Study level

  • PhD
  • Master of Philosophy
  • Honours
  • Vacation research experience scheme


Topic status

We're looking for students to study this topic.


Dr Matthew Adams
Research Fellow (DECRA)
Division / Faculty
Faculty of Science
Dr Kate Helmstedt
Research Fellow (DECRA)
Division / Faculty
Faculty of Science


The project involves applying value-of-information analysis across ecosystem models fit to data using Bayesian inference, to yield conclusions that have potentially wide application across the field of community ecology.

Ecological networks use generalisations of the Lotka-Volterra model to describe the interactions between species, including predator-prey, mutualism, parasitism and others. Lotka-Volterra models fit to noisy data from synthetic ecological networks using Bayesian inference reveal that the predictions made in these networks carry large uncertainty but they may still be useful for informing decisions. A natural question, then, is what data is needed to better improve these decisions?

This project seeks to answer that question using decision science techniques, including value-of-information theory which is a coherent methodology for quantifying the relevance of new information for impacting decision-making. If of interest, the project could be potentially scoped to focus on networks on sub-Antarctic islands, for which advice on data collection is currently of great research importance.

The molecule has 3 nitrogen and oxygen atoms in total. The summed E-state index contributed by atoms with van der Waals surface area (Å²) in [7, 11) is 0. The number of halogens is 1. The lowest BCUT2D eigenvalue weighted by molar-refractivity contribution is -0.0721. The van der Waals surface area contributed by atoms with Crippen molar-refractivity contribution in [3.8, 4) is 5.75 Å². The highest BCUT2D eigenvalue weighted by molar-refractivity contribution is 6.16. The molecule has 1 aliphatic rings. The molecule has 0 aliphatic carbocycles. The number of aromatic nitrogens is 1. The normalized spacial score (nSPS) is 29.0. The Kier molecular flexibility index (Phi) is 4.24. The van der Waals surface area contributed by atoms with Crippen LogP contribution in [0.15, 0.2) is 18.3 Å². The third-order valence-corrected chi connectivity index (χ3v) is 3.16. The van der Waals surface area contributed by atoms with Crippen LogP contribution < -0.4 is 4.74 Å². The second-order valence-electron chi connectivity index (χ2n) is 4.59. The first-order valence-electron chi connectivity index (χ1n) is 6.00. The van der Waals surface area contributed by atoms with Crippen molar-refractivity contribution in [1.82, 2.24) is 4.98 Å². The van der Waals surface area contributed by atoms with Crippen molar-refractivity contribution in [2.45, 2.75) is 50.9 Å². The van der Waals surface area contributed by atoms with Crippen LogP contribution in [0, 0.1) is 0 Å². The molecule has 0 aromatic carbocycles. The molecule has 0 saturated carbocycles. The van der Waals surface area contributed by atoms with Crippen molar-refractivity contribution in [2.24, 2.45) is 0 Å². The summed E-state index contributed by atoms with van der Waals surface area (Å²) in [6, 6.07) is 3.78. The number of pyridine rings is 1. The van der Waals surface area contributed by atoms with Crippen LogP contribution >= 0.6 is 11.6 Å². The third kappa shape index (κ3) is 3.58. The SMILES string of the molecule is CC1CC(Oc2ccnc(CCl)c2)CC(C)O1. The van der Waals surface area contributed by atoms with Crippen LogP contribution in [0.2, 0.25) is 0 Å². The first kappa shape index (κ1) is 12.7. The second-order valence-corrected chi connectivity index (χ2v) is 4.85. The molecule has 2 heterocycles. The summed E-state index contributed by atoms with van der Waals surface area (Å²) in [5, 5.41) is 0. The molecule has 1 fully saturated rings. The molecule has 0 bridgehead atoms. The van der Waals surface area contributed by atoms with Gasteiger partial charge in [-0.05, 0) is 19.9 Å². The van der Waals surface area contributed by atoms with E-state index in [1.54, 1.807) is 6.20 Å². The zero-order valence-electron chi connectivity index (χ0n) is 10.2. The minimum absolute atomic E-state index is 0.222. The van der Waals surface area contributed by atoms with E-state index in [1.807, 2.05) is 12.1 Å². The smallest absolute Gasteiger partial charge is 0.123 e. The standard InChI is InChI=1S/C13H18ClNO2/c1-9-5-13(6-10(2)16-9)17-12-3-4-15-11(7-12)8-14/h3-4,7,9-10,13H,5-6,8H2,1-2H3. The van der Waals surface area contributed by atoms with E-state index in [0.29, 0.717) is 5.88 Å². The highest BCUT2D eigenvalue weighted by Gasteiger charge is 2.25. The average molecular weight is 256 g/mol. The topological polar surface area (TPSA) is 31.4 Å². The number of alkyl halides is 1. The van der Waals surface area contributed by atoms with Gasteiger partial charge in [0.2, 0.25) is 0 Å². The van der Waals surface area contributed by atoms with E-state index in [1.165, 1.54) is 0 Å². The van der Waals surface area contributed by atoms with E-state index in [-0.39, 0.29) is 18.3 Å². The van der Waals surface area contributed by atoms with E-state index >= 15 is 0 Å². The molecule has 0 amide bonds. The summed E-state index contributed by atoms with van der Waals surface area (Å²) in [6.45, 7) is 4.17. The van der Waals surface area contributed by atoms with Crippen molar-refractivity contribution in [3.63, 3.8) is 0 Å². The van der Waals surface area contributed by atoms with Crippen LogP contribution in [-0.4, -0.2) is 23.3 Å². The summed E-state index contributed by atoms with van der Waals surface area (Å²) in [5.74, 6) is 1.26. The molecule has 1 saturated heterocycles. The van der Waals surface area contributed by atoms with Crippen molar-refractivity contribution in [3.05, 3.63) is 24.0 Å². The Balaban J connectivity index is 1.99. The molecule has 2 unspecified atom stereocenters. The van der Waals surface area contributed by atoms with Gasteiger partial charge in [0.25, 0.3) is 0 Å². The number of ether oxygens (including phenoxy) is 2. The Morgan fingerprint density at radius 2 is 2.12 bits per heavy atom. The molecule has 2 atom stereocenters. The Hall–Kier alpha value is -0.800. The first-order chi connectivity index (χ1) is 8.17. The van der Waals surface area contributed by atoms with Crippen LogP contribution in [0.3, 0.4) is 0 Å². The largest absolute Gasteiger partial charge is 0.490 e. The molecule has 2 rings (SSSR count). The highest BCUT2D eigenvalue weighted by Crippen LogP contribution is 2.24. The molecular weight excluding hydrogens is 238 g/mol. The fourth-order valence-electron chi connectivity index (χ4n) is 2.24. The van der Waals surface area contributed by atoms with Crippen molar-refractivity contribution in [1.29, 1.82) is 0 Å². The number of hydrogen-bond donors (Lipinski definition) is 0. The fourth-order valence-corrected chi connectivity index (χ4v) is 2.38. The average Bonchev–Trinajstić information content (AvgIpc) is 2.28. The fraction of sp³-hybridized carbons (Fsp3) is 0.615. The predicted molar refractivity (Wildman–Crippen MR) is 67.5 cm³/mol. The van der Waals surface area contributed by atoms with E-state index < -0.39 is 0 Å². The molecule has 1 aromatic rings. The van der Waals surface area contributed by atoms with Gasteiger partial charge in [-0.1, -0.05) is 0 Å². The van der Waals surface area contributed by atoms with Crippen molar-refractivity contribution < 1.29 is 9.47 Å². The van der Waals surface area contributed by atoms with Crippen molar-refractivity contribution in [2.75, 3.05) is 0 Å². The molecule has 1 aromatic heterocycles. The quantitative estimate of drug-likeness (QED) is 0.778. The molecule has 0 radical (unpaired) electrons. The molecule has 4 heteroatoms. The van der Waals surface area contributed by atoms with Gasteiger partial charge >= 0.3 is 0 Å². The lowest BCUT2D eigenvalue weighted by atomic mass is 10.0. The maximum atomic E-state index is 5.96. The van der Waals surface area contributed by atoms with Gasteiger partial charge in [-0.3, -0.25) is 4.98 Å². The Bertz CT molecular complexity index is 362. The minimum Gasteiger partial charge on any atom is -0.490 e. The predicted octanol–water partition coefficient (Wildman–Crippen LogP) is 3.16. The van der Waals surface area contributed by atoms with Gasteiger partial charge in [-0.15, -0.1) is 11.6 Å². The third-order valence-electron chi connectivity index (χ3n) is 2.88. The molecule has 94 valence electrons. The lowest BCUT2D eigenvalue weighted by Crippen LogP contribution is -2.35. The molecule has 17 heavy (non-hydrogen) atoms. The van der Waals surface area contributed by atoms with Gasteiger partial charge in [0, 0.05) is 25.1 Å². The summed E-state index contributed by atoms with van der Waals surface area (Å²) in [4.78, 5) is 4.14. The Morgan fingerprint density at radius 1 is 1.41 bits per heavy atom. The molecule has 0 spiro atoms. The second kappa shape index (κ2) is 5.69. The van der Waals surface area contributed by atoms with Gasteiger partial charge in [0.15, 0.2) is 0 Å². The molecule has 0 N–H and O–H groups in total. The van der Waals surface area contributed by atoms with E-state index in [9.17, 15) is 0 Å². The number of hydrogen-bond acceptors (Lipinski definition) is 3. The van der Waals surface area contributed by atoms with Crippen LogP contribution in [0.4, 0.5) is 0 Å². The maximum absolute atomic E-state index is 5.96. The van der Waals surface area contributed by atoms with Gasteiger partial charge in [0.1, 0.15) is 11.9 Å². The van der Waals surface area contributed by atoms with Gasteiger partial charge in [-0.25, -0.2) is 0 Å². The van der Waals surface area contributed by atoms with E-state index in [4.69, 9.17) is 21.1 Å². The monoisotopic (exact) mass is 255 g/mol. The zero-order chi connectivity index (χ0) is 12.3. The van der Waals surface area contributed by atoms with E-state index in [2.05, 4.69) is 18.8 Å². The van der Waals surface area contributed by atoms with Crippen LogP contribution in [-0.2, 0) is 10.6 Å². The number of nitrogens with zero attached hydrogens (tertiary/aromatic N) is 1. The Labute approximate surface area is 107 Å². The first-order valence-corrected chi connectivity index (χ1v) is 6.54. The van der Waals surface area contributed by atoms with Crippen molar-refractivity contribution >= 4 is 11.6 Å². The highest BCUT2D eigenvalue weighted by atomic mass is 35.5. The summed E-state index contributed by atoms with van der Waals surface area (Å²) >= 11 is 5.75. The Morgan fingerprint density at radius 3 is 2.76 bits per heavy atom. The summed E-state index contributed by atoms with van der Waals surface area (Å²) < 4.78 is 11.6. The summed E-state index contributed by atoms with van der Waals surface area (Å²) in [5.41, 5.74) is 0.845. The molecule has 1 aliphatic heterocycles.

Research activities

  • Coding up ordinary differential equations of ecosystems (e.g. Lotka-Volterra models in MATLAB)
  • Applying Bayesian inference techniques for model-data calibration
  • Applying value-of-information analysis to calibration outputs


  • Skills development in coding of models, model-data calibration and/or decision science techniques
  • Development of expertise in multidisciplinary research, cutting across mathematics, ecology and decision science
  • New hypotheses or explanations for environmental management decisions regarding future monitoring actions

In this project there would also be an opportunity to collaborate with and/or present results to decision science and quantitative ecology researchers from external institutions.

Skills and experience

Excellent skills in coding, especially ordinary differential equations and statistical inference, an interest in using mathematics and decision science techniques to address applied and/or theoretical ecology problems to inform environmental management, and a potential interest in working/communicating with a multidisciplinary team of researchers.


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